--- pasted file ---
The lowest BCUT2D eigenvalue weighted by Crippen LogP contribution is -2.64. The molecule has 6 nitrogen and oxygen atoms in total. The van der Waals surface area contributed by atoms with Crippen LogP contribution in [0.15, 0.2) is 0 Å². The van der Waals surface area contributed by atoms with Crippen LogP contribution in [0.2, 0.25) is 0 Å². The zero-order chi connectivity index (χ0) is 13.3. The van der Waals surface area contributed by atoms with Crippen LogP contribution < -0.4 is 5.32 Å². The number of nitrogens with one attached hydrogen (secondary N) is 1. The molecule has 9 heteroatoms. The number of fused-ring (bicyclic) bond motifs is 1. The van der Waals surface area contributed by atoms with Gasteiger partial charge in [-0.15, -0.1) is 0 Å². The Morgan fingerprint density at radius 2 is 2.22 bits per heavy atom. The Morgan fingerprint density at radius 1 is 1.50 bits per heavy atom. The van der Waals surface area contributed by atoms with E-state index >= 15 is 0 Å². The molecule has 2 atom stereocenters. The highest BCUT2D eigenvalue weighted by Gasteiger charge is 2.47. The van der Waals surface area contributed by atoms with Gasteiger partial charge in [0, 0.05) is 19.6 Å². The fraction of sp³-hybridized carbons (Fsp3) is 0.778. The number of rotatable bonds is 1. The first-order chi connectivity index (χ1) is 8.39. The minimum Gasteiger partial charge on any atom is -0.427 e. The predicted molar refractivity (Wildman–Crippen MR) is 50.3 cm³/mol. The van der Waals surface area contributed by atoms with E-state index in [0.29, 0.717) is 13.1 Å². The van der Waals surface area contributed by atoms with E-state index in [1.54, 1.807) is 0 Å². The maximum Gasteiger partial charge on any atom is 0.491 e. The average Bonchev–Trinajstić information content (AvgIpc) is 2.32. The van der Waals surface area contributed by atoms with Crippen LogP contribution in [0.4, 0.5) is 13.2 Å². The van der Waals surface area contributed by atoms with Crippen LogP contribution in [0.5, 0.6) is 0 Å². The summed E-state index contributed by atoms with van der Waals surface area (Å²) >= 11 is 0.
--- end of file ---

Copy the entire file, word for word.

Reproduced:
The lowest BCUT2D eigenvalue weighted by Crippen LogP contribution is -2.64. The molecule has 6 nitrogen and oxygen atoms in total. The van der Waals surface area contributed by atoms with Crippen LogP contribution in [0.15, 0.2) is 0 Å². The van der Waals surface area contributed by atoms with Crippen LogP contribution in [0.2, 0.25) is 0 Å². The zero-order chi connectivity index (χ0) is 13.3. The van der Waals surface area contributed by atoms with Crippen LogP contribution < -0.4 is 5.32 Å². The number of nitrogens with one attached hydrogen (secondary N) is 1. The molecule has 9 heteroatoms. The number of fused-ring (bicyclic) bond motifs is 1. The van der Waals surface area contributed by atoms with Gasteiger partial charge in [-0.15, -0.1) is 0 Å². The Morgan fingerprint density at radius 2 is 2.22 bits per heavy atom. The Morgan fingerprint density at radius 1 is 1.50 bits per heavy atom. The van der Waals surface area contributed by atoms with E-state index >= 15 is 0 Å². The molecule has 2 atom stereocenters. The highest BCUT2D eigenvalue weighted by Gasteiger charge is 2.47. The van der Waals surface area contributed by atoms with Gasteiger partial charge in [0, 0.05) is 19.6 Å². The fraction of sp³-hybridized carbons (Fsp3) is 0.778. The number of rotatable bonds is 1. The first-order chi connectivity index (χ1) is 8.39. The minimum Gasteiger partial charge on any atom is -0.427 e. The predicted molar refractivity (Wildman–Crippen MR) is 50.3 cm³/mol. The van der Waals surface area contributed by atoms with E-state index in [0.29, 0.717) is 13.1 Å². The van der Waals surface area contributed by atoms with E-state index in [1.54, 1.807) is 0 Å². The maximum Gasteiger partial charge on any atom is 0.491 e. The average Bonchev–Trinajstić information content (AvgIpc) is 2.32. The van der Waals surface area contributed by atoms with Crippen LogP contribution in [0.4, 0.5) is 13.2 Å². The van der Waals surface area contributed by atoms with Crippen LogP contribution in [0.5, 0.6) is 0 Å². The summed E-state index contributed by atoms with van der Waals surface area (Å²) >= 11 is 0.